The world of writers has grown a bit smaller in the past few weeks, and some true giants of their professions have left behind legacies that will be long remembered and very large shoes to fill (if it's even possible).
June 5th brought the death of Ray Bradbury, a master of science fiction and a writer of what I consider to be the beginnings of today's current "dystopian" trend. I remember buying my copy of Fahrenheit 451 on a hot summer's day in Verona, Italy from the only English-selling bookstore that my friends and I knew of. I picked it because I felt that the title was an accurate reflection of the temperature during my stay, but the story captured me in ways that hit close to home. The imagining of a society in which the printed word is considered dangerous therefore it no longer exits and an obsession with constant entertainment and technology has taken over is hardly fiction anymore - this blog only serves as evidence of that. Bradbury's book on banning books is one that has spoken volumes beyond its short page count, and there's no doubt in my mind that it will continue to be a reference point for years to come.
Then yesterday, June 26, notable screenwriter Nora Ephron died. I should more accurately say that she was perhaps best known as a screenwriter, but her life-long love affair with words went far beyond that as she was also an actress, novelist, playwright, journalist, and blogger. Now that I'm in my 20s I am more fully able to appreciate Ephron's body of work, which isn't to say that I didn't enjoy it when I was younger. I remember many nights curled up on the couch when I was little watching Sleepless in Seattle and You've Got Mail - these films were full of charming characters, smart dialogue, and had an amazing ability to allow viewers to escape their reality and into someone else's for a little while. She redefined what it means for a film to be a quality romantic comedy because it's not always smiles. When I first say When Harry Met Sally... in high school, it was like Ephron had crawled inside my brain and asked the question that once asked, will never go away: can guys and girls really ever be just friends?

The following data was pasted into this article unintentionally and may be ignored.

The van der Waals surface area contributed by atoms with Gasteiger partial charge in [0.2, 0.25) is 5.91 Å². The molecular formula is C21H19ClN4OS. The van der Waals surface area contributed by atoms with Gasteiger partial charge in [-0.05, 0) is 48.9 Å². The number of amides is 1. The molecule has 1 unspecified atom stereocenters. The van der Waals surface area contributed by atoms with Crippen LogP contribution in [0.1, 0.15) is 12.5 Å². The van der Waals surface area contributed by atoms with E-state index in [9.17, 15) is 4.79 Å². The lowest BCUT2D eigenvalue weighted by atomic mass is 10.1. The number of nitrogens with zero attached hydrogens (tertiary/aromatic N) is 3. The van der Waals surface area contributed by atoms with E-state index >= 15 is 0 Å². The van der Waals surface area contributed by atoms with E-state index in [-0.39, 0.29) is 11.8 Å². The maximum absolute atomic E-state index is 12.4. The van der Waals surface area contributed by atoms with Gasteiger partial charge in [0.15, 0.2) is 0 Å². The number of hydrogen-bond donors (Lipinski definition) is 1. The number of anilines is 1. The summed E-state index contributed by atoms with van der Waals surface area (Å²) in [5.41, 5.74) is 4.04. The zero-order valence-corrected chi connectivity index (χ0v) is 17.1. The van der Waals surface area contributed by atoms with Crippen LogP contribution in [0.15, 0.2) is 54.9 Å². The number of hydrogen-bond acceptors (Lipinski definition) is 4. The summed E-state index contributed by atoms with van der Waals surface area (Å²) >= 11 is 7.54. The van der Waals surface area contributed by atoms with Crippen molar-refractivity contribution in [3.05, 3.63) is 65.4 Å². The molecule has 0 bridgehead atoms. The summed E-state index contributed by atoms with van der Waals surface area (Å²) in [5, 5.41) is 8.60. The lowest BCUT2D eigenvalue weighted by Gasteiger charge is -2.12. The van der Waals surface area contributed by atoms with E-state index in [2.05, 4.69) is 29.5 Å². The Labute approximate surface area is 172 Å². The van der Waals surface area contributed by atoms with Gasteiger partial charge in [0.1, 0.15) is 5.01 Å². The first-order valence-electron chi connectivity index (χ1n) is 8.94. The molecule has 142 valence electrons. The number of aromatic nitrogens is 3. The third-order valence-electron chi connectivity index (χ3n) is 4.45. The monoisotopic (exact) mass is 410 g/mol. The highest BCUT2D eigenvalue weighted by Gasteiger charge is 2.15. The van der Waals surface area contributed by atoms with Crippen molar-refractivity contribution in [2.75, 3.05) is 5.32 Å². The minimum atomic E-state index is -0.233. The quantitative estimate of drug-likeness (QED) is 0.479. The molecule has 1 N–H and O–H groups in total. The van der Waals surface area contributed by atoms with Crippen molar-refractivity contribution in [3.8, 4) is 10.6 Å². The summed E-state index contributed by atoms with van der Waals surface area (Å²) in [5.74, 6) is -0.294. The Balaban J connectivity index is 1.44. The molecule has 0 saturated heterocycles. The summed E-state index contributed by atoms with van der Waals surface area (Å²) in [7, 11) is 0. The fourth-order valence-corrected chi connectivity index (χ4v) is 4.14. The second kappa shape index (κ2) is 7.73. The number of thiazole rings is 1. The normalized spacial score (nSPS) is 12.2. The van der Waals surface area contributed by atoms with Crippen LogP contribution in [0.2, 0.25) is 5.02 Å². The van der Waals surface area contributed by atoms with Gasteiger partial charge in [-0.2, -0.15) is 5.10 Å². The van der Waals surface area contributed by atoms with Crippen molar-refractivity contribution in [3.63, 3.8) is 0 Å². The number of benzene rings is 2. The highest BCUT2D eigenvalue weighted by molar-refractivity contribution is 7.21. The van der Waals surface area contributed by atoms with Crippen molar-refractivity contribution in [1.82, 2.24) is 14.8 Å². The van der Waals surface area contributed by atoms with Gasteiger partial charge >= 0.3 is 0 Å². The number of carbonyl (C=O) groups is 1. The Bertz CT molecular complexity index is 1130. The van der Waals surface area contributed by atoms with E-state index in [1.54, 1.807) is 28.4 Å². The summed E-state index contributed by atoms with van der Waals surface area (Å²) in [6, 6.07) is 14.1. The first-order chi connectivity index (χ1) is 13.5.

The answer is a messy one: Yes, but no. Well, kind of. It depends. Hey, did you see the ball game last night?
Two very different writers and lives that aimed to explore different facets of the human condition, and both giants in their own rights. May today's writers learn by their examples, and may these souls rest in peace.